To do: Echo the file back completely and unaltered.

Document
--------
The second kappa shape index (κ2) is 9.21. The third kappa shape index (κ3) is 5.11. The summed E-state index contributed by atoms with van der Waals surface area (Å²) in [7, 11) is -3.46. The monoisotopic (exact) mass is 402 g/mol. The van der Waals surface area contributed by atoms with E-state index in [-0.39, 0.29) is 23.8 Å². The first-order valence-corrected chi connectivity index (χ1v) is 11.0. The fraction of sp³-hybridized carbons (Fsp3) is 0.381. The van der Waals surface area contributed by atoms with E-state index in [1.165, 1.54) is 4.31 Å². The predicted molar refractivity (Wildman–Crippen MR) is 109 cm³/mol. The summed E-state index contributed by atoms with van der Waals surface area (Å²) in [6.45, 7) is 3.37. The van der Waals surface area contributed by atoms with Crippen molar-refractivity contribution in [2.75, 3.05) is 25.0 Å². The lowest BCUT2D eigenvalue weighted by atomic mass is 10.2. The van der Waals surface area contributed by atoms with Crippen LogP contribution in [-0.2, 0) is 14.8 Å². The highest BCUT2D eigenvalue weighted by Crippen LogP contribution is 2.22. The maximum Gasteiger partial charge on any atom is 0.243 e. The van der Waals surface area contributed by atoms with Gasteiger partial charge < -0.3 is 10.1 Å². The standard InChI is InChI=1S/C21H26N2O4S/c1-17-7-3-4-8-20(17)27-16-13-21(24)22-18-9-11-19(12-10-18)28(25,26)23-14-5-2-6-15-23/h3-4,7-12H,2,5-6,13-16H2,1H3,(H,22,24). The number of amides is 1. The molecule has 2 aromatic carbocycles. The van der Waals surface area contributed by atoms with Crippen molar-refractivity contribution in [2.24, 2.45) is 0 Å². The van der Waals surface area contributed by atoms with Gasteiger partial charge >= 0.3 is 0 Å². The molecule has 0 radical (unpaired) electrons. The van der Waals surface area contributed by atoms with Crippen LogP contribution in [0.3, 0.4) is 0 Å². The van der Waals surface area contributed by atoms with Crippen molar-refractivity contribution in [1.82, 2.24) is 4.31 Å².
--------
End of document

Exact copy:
The second kappa shape index (κ2) is 9.21. The third kappa shape index (κ3) is 5.11. The summed E-state index contributed by atoms with van der Waals surface area (Å²) in [7, 11) is -3.46. The monoisotopic (exact) mass is 402 g/mol. The van der Waals surface area contributed by atoms with E-state index in [-0.39, 0.29) is 23.8 Å². The first-order valence-corrected chi connectivity index (χ1v) is 11.0. The fraction of sp³-hybridized carbons (Fsp3) is 0.381. The van der Waals surface area contributed by atoms with E-state index in [1.165, 1.54) is 4.31 Å². The predicted molar refractivity (Wildman–Crippen MR) is 109 cm³/mol. The summed E-state index contributed by atoms with van der Waals surface area (Å²) in [6.45, 7) is 3.37. The van der Waals surface area contributed by atoms with Crippen molar-refractivity contribution in [2.75, 3.05) is 25.0 Å². The lowest BCUT2D eigenvalue weighted by atomic mass is 10.2. The van der Waals surface area contributed by atoms with Crippen LogP contribution in [-0.2, 0) is 14.8 Å². The highest BCUT2D eigenvalue weighted by Crippen LogP contribution is 2.22. The maximum Gasteiger partial charge on any atom is 0.243 e. The van der Waals surface area contributed by atoms with Gasteiger partial charge < -0.3 is 10.1 Å². The standard InChI is InChI=1S/C21H26N2O4S/c1-17-7-3-4-8-20(17)27-16-13-21(24)22-18-9-11-19(12-10-18)28(25,26)23-14-5-2-6-15-23/h3-4,7-12H,2,5-6,13-16H2,1H3,(H,22,24). The number of amides is 1. The molecule has 2 aromatic carbocycles. The van der Waals surface area contributed by atoms with Crippen molar-refractivity contribution in [2.24, 2.45) is 0 Å². The van der Waals surface area contributed by atoms with Gasteiger partial charge >= 0.3 is 0 Å². The molecule has 0 radical (unpaired) electrons. The van der Waals surface area contributed by atoms with Crippen LogP contribution in [0.3, 0.4) is 0 Å². The van der Waals surface area contributed by atoms with Crippen molar-refractivity contribution in [1.82, 2.24) is 4.31 Å².